“In the computer, it could be that you go to the banking section of your password management program. The speculative execution function then pulls all your banking passwords into the protected memory portion of the CPU because it’s making a good guess you’ll ask for that next. Meltdown allows full access to the protected memory space, so it’s potentially more dangerous,” USA TODAY writes.

Researcher Daniel Gruss of Graz University of Technology said Meltdown is “probably one of the worst CPU bugs ever found.” Intel has been the most heavily affected, and has issued updates for most of the CPUs that have been introduced in the past five years. Intel CEO Brian Krzanich recently wrote an open letter pledging to be more transparent about CPU, security, and performance.

While patches are available, WIRED reports that many of these fixes are slowing down servers and causing other problems: “Millions of Windows PCs and servers around the world, even those that are just a few of years old, could get noticeably more sluggish — as much as 20 percent slower in some cases. Intel also published benchmark and user data… which similarly shows deeper losses for older generations of silicon.”

Meltdown and Spectre were independently discovered and reported by Google’s Project Zero team and several researchers from different countries and universities. The two major bugs were found among the researchers concurrently.

An explainer of the EU’s General Data Protection Regulation (GDPR)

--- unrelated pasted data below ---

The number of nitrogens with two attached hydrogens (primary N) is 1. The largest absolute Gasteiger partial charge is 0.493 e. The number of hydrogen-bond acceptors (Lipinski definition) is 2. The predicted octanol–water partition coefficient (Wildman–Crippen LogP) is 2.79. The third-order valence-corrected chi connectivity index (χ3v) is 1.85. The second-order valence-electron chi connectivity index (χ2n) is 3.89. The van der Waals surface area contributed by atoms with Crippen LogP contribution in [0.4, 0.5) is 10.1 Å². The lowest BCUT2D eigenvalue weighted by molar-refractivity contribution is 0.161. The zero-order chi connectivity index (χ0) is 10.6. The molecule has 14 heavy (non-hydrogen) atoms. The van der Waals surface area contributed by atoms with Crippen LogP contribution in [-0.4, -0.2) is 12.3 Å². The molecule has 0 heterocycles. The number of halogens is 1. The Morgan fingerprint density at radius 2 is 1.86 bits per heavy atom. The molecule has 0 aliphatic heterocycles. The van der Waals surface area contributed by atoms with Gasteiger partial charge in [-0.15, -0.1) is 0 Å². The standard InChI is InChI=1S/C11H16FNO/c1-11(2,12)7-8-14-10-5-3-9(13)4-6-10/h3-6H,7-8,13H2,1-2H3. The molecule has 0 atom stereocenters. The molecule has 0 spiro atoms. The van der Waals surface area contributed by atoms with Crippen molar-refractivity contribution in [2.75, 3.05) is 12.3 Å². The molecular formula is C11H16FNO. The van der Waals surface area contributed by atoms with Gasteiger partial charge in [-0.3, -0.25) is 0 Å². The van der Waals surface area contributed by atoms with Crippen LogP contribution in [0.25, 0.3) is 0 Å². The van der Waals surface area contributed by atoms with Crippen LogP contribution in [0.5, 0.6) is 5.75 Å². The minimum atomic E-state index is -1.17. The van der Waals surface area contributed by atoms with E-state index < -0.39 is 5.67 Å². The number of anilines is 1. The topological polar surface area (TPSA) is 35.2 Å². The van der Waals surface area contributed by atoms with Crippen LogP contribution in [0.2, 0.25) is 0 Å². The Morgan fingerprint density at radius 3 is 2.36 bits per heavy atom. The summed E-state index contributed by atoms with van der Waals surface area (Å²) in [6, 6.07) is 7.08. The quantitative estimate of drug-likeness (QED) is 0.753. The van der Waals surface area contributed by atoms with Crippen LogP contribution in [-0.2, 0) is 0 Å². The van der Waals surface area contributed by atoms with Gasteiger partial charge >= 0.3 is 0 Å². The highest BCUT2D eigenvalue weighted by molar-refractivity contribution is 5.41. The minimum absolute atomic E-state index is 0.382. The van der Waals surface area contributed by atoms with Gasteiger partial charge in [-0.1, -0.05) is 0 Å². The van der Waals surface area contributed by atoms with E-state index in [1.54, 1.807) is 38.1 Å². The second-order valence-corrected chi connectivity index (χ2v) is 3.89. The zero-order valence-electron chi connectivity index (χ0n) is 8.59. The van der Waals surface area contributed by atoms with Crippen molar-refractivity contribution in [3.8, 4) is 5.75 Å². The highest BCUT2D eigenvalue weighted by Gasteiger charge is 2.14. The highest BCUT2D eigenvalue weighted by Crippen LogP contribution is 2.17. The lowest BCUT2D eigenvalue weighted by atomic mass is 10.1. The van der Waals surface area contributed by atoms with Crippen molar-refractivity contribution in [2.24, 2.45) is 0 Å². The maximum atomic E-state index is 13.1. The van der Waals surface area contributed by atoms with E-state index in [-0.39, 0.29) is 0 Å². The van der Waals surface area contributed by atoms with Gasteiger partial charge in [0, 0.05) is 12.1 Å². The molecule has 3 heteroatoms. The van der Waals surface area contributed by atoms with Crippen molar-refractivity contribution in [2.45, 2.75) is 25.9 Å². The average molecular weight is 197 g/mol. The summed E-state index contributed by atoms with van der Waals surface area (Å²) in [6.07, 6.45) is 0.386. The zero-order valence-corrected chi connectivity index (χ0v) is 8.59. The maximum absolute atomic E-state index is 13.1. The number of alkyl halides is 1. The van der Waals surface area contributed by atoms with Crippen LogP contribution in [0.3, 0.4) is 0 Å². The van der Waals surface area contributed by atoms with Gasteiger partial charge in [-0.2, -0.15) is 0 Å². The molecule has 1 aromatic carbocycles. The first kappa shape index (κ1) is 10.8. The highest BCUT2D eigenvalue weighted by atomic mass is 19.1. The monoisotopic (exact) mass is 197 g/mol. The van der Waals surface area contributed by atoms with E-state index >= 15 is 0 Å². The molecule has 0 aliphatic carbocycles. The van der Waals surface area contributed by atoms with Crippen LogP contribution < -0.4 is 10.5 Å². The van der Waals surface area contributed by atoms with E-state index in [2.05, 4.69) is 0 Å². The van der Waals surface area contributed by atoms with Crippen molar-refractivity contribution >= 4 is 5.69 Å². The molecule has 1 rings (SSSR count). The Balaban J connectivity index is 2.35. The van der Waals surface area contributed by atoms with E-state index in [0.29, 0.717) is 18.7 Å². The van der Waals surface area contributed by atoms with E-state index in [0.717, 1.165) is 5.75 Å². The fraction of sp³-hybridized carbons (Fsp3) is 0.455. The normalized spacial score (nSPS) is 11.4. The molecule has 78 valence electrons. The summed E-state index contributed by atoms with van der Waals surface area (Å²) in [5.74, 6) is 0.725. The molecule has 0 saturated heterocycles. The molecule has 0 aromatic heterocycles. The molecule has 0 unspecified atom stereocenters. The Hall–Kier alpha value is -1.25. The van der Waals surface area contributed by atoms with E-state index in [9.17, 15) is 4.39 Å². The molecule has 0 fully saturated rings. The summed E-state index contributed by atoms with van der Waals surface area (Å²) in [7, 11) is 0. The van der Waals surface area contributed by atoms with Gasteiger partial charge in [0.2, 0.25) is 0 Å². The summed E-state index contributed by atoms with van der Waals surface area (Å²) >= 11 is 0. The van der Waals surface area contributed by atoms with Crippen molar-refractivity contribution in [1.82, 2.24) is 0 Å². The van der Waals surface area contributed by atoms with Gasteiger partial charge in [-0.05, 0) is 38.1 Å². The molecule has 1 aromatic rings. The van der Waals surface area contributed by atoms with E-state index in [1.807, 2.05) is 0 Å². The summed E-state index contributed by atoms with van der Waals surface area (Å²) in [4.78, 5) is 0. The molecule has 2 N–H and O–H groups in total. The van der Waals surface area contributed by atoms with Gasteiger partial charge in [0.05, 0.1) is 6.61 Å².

EU Gavel

In 1995, the EU introduced its Data Protection Directive to protect consumers. But 20 years later, with rapid changes in technology, the Data Protection Directive now seems outdated. Consumers are more worried than ever about what companies do with their consumer data, especially after security breaches occur. They want to have control over how their personal data is used.

In comes EU’s ambitious and strict General Data Protection Regulation (GDPR), which will take effect May 25, 2018. Four years in the making, it was finally approved by EU Parliament in April 2016. With this new Regulation, companies will be required to report breaches to their regulators and often to consumers. Additionally, GDPR allows a consumer to find out how their personal data is being used by a business.

“The aim of the GDPR is to protect all EU citizens from privacy and data breaches in an increasingly data-driven world that is vastly different from the time in which the 1995 directive was established,” according to the EUGDPR.org website.

Businesses will face heavy fines for non-compliance. GDPR’s obligations will affect any company that handles EU citizens’ data, whether the company is located in the EU or not, and ultimately will have global ramifications.

Here are some key changes in the Regulation, as stated on the EUGDPR.org website.:

  • Increased Territorial Scope (extra-territorial applicability)
    • “GPDR makes its applicability very clear – it will apply to the processing of personal data by controllers and processors in the EU, regardless of whether the processing takes place in the EU or not.”
  • Penalties
    • “Under GDPR organizations in breach of GDPR can be fined up to 4% of annual global turnover or €20 Million (whichever is greater).”  Note: €20 Million currently is the equivalent of about $24,000,000.
  • Consent
    • “Consent must be clear and distinguishable from other matters and provided in an intelligible and easily accessible form, using clear and plain language. It must be as easy to withdraw consent as it is to give it.​”

Under GDRP, individuals whose data has been collected by a business have the following rights:

  • Breach Notification
  • Right to Access
  • Right to be Forgotten
  • Data Portability
  • Privacy by Design

If your company collects or processes EU citizens’ data, you will need to be GDPR-compliant.  But bad things can still happen, and you need the correct coverage in the event of a breach or other cyber event.  For more information about GDPR and how it will impact your business’ cyber risk exposure, contact us today.